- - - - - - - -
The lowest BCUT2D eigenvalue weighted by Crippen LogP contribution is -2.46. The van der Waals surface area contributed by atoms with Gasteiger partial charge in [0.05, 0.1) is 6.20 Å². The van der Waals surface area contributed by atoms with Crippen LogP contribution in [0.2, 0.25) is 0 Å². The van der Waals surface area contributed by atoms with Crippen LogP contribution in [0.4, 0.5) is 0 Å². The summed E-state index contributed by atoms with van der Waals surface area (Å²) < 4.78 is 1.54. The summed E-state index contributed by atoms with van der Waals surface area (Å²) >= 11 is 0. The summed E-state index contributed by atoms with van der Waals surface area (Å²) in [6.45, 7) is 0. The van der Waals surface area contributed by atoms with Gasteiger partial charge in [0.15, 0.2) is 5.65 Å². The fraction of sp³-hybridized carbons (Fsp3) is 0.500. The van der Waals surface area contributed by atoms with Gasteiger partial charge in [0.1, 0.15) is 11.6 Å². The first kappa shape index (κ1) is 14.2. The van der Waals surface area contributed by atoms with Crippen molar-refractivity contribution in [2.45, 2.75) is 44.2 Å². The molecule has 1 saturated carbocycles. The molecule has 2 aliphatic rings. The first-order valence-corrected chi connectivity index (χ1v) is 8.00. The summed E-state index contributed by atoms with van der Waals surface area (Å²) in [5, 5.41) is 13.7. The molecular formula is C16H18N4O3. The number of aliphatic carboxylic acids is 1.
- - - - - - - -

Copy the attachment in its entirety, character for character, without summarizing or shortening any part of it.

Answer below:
The lowest BCUT2D eigenvalue weighted by Crippen LogP contribution is -2.46. The van der Waals surface area contributed by atoms with Gasteiger partial charge in [0.05, 0.1) is 6.20 Å². The van der Waals surface area contributed by atoms with Crippen LogP contribution in [0.2, 0.25) is 0 Å². The van der Waals surface area contributed by atoms with Crippen LogP contribution in [0.4, 0.5) is 0 Å². The summed E-state index contributed by atoms with van der Waals surface area (Å²) < 4.78 is 1.54. The summed E-state index contributed by atoms with van der Waals surface area (Å²) >= 11 is 0. The summed E-state index contributed by atoms with van der Waals surface area (Å²) in [6.45, 7) is 0. The van der Waals surface area contributed by atoms with Gasteiger partial charge in [0.15, 0.2) is 5.65 Å². The fraction of sp³-hybridized carbons (Fsp3) is 0.500. The van der Waals surface area contributed by atoms with Gasteiger partial charge in [0.1, 0.15) is 11.6 Å². The first kappa shape index (κ1) is 14.2. The van der Waals surface area contributed by atoms with Crippen molar-refractivity contribution in [2.45, 2.75) is 44.2 Å². The molecule has 1 saturated carbocycles. The molecule has 2 aliphatic rings. The first-order valence-corrected chi connectivity index (χ1v) is 8.00. The summed E-state index contributed by atoms with van der Waals surface area (Å²) in [5, 5.41) is 13.7. The molecular formula is C16H18N4O3. The number of aliphatic carboxylic acids is 1.